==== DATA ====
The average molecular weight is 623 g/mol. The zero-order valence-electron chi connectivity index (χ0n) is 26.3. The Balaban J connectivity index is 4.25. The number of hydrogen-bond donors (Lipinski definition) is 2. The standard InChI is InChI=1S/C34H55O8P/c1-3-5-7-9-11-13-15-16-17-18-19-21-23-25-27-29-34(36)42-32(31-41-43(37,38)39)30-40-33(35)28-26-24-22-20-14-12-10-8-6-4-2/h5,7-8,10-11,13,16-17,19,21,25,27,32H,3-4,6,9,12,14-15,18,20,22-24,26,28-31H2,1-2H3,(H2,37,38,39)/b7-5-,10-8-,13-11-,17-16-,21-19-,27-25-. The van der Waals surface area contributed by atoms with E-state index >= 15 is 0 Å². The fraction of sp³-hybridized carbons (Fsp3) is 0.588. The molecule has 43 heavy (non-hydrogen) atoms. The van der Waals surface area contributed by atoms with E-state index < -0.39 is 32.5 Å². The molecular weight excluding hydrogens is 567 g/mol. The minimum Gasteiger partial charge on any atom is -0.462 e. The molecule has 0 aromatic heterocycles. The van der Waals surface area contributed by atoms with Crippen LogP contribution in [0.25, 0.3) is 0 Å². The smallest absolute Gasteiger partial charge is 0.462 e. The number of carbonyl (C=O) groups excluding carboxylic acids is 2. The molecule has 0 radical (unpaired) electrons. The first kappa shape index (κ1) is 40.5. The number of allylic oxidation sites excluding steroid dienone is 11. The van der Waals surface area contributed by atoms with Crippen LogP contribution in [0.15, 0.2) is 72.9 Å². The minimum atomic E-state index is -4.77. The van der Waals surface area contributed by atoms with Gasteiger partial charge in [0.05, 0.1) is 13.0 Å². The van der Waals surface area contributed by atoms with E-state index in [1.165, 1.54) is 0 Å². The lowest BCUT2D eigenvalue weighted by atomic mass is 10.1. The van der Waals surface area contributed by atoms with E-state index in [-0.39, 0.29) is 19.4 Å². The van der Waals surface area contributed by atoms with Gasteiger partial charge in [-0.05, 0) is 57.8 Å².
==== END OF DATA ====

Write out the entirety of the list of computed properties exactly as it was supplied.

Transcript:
The average molecular weight is 623 g/mol. The zero-order valence-electron chi connectivity index (χ0n) is 26.3. The Balaban J connectivity index is 4.25. The number of hydrogen-bond donors (Lipinski definition) is 2. The standard InChI is InChI=1S/C34H55O8P/c1-3-5-7-9-11-13-15-16-17-18-19-21-23-25-27-29-34(36)42-32(31-41-43(37,38)39)30-40-33(35)28-26-24-22-20-14-12-10-8-6-4-2/h5,7-8,10-11,13,16-17,19,21,25,27,32H,3-4,6,9,12,14-15,18,20,22-24,26,28-31H2,1-2H3,(H2,37,38,39)/b7-5-,10-8-,13-11-,17-16-,21-19-,27-25-. The van der Waals surface area contributed by atoms with E-state index >= 15 is 0 Å². The fraction of sp³-hybridized carbons (Fsp3) is 0.588. The molecule has 43 heavy (non-hydrogen) atoms. The van der Waals surface area contributed by atoms with E-state index < -0.39 is 32.5 Å². The molecular weight excluding hydrogens is 567 g/mol. The minimum Gasteiger partial charge on any atom is -0.462 e. The molecule has 0 aromatic heterocycles. The van der Waals surface area contributed by atoms with Crippen LogP contribution in [0.25, 0.3) is 0 Å². The smallest absolute Gasteiger partial charge is 0.462 e. The number of carbonyl (C=O) groups excluding carboxylic acids is 2. The molecule has 0 radical (unpaired) electrons. The first kappa shape index (κ1) is 40.5. The number of allylic oxidation sites excluding steroid dienone is 11. The van der Waals surface area contributed by atoms with Crippen LogP contribution in [0.15, 0.2) is 72.9 Å². The minimum atomic E-state index is -4.77. The van der Waals surface area contributed by atoms with Gasteiger partial charge in [0.05, 0.1) is 13.0 Å². The van der Waals surface area contributed by atoms with E-state index in [1.165, 1.54) is 0 Å². The lowest BCUT2D eigenvalue weighted by atomic mass is 10.1. The van der Waals surface area contributed by atoms with E-state index in [-0.39, 0.29) is 19.4 Å². The van der Waals surface area contributed by atoms with Gasteiger partial charge in [-0.05, 0) is 57.8 Å².